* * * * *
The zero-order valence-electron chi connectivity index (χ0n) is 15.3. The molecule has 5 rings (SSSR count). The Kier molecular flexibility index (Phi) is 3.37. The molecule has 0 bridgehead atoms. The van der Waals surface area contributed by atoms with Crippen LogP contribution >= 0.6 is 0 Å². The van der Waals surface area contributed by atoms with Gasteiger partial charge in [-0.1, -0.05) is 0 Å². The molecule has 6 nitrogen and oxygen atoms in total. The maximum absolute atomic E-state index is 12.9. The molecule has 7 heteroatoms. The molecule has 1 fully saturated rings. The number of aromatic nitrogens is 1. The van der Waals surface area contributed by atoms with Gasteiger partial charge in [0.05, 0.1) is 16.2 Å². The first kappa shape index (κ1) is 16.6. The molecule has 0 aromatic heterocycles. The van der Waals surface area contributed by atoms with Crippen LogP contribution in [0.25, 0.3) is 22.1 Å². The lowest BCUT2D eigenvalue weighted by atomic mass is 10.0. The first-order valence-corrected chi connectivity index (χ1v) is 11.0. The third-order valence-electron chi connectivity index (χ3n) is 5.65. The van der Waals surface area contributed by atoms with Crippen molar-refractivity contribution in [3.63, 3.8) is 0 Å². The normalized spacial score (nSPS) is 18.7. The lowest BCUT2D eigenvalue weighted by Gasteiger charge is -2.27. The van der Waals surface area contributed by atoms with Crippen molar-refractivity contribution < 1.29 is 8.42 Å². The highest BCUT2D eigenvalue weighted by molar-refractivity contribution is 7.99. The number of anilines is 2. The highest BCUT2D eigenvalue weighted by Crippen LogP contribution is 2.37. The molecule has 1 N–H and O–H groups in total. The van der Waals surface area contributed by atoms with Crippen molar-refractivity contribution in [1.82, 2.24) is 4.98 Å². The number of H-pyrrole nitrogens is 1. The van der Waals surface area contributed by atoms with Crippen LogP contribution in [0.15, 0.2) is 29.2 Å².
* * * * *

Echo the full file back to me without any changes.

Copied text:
The zero-order valence-electron chi connectivity index (χ0n) is 15.3. The molecule has 5 rings (SSSR count). The Kier molecular flexibility index (Phi) is 3.37. The molecule has 0 bridgehead atoms. The van der Waals surface area contributed by atoms with Crippen LogP contribution >= 0.6 is 0 Å². The van der Waals surface area contributed by atoms with Gasteiger partial charge in [-0.1, -0.05) is 0 Å². The molecule has 6 nitrogen and oxygen atoms in total. The maximum absolute atomic E-state index is 12.9. The molecule has 7 heteroatoms. The molecule has 1 fully saturated rings. The number of aromatic nitrogens is 1. The van der Waals surface area contributed by atoms with Gasteiger partial charge in [0.05, 0.1) is 16.2 Å². The first kappa shape index (κ1) is 16.6. The molecule has 0 aromatic heterocycles. The van der Waals surface area contributed by atoms with Crippen LogP contribution in [0.25, 0.3) is 22.1 Å². The lowest BCUT2D eigenvalue weighted by atomic mass is 10.0. The first-order valence-corrected chi connectivity index (χ1v) is 11.0. The third-order valence-electron chi connectivity index (χ3n) is 5.65. The van der Waals surface area contributed by atoms with Crippen molar-refractivity contribution in [3.63, 3.8) is 0 Å². The normalized spacial score (nSPS) is 18.7. The lowest BCUT2D eigenvalue weighted by Gasteiger charge is -2.27. The van der Waals surface area contributed by atoms with Crippen molar-refractivity contribution < 1.29 is 8.42 Å². The highest BCUT2D eigenvalue weighted by molar-refractivity contribution is 7.99. The number of anilines is 2. The highest BCUT2D eigenvalue weighted by Crippen LogP contribution is 2.37. The molecule has 1 N–H and O–H groups in total. The van der Waals surface area contributed by atoms with Crippen molar-refractivity contribution in [1.82, 2.24) is 4.98 Å². The number of H-pyrrole nitrogens is 1. The van der Waals surface area contributed by atoms with Crippen LogP contribution in [0.15, 0.2) is 29.2 Å².